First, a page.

Hey Ben... just read your update. I had a partial cystectomy two years ago to remove a solitary tumor at the dome. There aren't many people here who have had that surgery. As he said, candidate identification is very selective so he must be very confident in your diagnosis. Except for my scar, I can't really tell any difference from before the PC.
I had surgery on Thursday and was discharged on Sunday. I could probably have gone home on Saturday but since I live 300 miles from the hospital, another day just made sure all was well for the trip home.
Please ask anything that comes to mind. I will be happy to answer if I can.
Best wishes... Catherine
Forum Moderator Team
TURBT 1/21/10 at age 55
Dx: T2aN0M0 Primary Bladder Adenocarcinoma
Partial Cystectomy 2/25/10
Vanderbilt Medical Center
Another welcome to you Ben and also your wife Pam from this 73 year 'bagman'. Sorry you had to join our family but I am glad you did for these folks really have helped me through and helped me find answers and they quickly became folks I trusted because 'they had been there and done that.'Take Care and I will be with you all in 'spirit' as you journey forward --- Herb
Age 72 had radical 9/11/10 have conduit everything is fine, grateful to be a cancer survivor. Lost Dad and Brother to Cancer both in their 50's.
Ok I just got back from meeting with Dr Bullock. He put a new twist on all this. He says because of where the tumor is located (in the top) I would be a good candidate for a PC. He recommends seeing the chemo doctors next week. Do another scope and take 3 biopsies to make sure the lower 2/3rds of the bladder is tumor free and when the chemo treats are done go in and take off the top third of the bladder. Two+ hour operation and 2 days in the hospital. If he gets in there and see's anything he doesn't like I could still end up with the RAC and neobladder.
Post surgery - scope every 3 months for 2 years and then on a 6 month schedule.
If a tumor comes back then RC with neobladder.
So all that got me in a spin and now I need to make a list of new questions but its worth a shot. He said very few people have tumors in that area so PC normally isnt an option.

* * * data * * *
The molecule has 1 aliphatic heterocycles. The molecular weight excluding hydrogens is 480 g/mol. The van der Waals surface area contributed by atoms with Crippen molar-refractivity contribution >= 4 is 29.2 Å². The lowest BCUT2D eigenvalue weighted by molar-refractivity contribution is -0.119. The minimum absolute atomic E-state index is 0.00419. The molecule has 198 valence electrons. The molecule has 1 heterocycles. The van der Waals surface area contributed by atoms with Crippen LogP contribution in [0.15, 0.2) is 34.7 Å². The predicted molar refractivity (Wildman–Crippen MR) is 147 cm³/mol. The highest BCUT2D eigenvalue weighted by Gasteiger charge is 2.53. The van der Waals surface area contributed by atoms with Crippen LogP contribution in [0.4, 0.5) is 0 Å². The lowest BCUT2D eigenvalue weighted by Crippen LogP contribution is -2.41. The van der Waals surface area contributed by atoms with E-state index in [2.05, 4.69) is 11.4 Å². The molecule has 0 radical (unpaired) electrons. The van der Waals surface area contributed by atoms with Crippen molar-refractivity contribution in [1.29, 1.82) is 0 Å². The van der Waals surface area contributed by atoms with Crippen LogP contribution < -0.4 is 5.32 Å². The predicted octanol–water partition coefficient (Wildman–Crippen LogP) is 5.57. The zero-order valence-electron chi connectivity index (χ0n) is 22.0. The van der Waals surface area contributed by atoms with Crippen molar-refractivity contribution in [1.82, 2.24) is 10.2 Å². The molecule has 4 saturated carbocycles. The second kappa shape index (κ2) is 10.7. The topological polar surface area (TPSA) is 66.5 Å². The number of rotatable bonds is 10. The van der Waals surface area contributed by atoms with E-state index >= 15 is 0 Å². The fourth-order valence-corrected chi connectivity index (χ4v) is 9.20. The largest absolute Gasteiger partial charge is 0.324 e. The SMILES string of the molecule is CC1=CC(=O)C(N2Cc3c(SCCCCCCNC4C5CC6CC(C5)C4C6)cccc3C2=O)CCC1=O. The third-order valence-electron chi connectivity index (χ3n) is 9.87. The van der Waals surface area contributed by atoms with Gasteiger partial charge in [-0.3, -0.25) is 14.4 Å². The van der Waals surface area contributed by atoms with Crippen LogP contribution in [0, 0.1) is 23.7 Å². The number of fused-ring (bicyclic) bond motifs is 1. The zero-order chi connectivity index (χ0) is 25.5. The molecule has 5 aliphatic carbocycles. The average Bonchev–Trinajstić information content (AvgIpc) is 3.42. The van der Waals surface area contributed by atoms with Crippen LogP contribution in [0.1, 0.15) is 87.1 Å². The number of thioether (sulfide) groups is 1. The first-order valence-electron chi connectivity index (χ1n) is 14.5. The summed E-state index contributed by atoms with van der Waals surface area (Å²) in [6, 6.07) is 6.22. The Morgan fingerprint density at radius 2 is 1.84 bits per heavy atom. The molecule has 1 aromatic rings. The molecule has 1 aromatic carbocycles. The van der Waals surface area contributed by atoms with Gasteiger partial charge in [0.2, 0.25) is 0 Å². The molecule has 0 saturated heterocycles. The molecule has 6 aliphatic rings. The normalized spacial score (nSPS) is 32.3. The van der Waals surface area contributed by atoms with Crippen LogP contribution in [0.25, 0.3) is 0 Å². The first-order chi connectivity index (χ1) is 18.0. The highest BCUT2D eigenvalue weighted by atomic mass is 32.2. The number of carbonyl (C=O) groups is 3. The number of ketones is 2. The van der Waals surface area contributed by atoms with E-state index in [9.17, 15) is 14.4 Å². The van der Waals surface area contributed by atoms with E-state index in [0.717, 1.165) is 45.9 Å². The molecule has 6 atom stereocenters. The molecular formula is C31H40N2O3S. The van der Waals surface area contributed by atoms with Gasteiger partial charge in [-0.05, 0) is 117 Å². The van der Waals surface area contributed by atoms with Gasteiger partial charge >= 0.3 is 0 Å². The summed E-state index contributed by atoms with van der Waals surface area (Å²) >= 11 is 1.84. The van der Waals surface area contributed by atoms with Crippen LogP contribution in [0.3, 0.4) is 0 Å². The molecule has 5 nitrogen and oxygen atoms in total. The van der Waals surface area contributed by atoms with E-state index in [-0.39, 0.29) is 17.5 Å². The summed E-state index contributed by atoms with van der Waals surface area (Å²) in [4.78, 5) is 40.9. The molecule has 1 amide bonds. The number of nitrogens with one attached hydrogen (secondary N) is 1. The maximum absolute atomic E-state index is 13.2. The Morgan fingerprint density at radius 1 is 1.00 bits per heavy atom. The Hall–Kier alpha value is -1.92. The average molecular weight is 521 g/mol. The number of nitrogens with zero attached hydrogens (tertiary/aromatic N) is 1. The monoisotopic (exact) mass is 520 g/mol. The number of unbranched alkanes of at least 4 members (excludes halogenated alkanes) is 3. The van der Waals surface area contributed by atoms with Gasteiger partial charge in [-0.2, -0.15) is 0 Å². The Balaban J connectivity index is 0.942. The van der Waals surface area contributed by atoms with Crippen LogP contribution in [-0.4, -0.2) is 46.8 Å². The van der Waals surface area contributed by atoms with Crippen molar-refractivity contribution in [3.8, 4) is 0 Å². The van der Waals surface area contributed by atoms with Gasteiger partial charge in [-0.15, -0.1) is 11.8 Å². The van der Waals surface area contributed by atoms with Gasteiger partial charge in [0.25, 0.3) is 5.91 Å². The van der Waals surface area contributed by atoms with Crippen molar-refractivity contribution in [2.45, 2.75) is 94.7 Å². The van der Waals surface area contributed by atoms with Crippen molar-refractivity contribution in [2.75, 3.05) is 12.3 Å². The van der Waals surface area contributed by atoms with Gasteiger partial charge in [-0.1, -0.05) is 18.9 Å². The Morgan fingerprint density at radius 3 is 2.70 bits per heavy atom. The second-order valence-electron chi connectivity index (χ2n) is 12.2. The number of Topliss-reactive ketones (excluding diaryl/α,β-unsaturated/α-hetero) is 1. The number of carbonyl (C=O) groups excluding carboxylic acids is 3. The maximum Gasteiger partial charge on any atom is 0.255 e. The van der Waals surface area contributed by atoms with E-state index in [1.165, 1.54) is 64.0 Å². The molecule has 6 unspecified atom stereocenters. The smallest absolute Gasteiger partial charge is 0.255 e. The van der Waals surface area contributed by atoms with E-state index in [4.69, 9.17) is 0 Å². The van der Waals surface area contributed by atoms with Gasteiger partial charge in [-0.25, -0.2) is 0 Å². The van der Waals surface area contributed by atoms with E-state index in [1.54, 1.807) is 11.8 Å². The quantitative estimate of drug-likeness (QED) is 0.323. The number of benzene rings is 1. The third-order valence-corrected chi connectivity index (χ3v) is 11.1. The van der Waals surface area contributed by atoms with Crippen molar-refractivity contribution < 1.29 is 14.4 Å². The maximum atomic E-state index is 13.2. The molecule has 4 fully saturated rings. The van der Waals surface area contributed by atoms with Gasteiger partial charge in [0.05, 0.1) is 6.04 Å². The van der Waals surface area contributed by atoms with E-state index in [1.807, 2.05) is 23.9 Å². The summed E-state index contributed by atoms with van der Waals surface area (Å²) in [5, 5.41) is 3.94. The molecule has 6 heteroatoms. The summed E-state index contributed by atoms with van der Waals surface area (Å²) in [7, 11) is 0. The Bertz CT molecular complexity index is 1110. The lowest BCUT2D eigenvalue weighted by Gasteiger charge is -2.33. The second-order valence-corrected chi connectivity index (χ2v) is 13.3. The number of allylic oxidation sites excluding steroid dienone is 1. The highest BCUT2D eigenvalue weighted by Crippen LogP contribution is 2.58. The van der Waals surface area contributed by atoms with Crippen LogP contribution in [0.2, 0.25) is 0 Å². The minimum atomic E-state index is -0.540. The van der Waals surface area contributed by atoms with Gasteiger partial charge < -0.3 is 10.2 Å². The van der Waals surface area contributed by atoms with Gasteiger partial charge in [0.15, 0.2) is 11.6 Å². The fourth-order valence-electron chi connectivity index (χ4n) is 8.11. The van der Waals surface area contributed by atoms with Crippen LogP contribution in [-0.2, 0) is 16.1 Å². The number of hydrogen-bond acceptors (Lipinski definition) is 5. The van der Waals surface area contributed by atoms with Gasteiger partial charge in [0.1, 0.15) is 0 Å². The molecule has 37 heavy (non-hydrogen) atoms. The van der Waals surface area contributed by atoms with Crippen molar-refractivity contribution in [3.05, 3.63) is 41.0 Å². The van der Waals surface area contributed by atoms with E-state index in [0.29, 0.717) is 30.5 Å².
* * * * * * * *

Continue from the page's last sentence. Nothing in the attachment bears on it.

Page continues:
It is my understanding that the chemo decision is made after the lymph nodes are examined by pathology. If they show anything then it is chemo for sure.
I didn't have chemo and just celebrated 3 years of freedom. But If the Dr. was to reccommend it.... I'd do it.
Light a man a fire and he is warm for an evening.
Light a man ON fire and he's warm forever.
08/08/08...RC neo bladder
New Man! [/size]
7 years 7 months ago - 7 years 7 months ago#41218by mmc
Here is my understanding but please understand I am not a doctor.
Chemo before is typical if there is something to be seen. Chemo after depends on how deep into the muscle the tumor is when they remove the bladder and do all the pathology on it.
I did not get chemo. The chemo is to kill any potential micro mets (metastasis that cannot been seen on any scans/tests). If there is any lymph node involvement, then chemo is for sure.
In my case, there was no lymph node involvement and he took out something like 41 (I'm pretty sure that was the number) lymph nodes. I was just tested a few months ago and I'm still cancer free and the probability is very high that there was no mets and there won't be after this amount of time.
If they suggest chemo prior to surgery, I guess I (if I were you) would want to hear all of their reasoning behind that and make the decision myself.
My T2 was just barely into muscle. If it was getting close to being T3, it may have been a different story because the chance of micro mets would be much higher.
Your doc is going to have lots more info on this than I am so my suggestion is, armed with the info I just gave you, have that discussion with your doctor (in detail) when you talk to him about the path forward for you.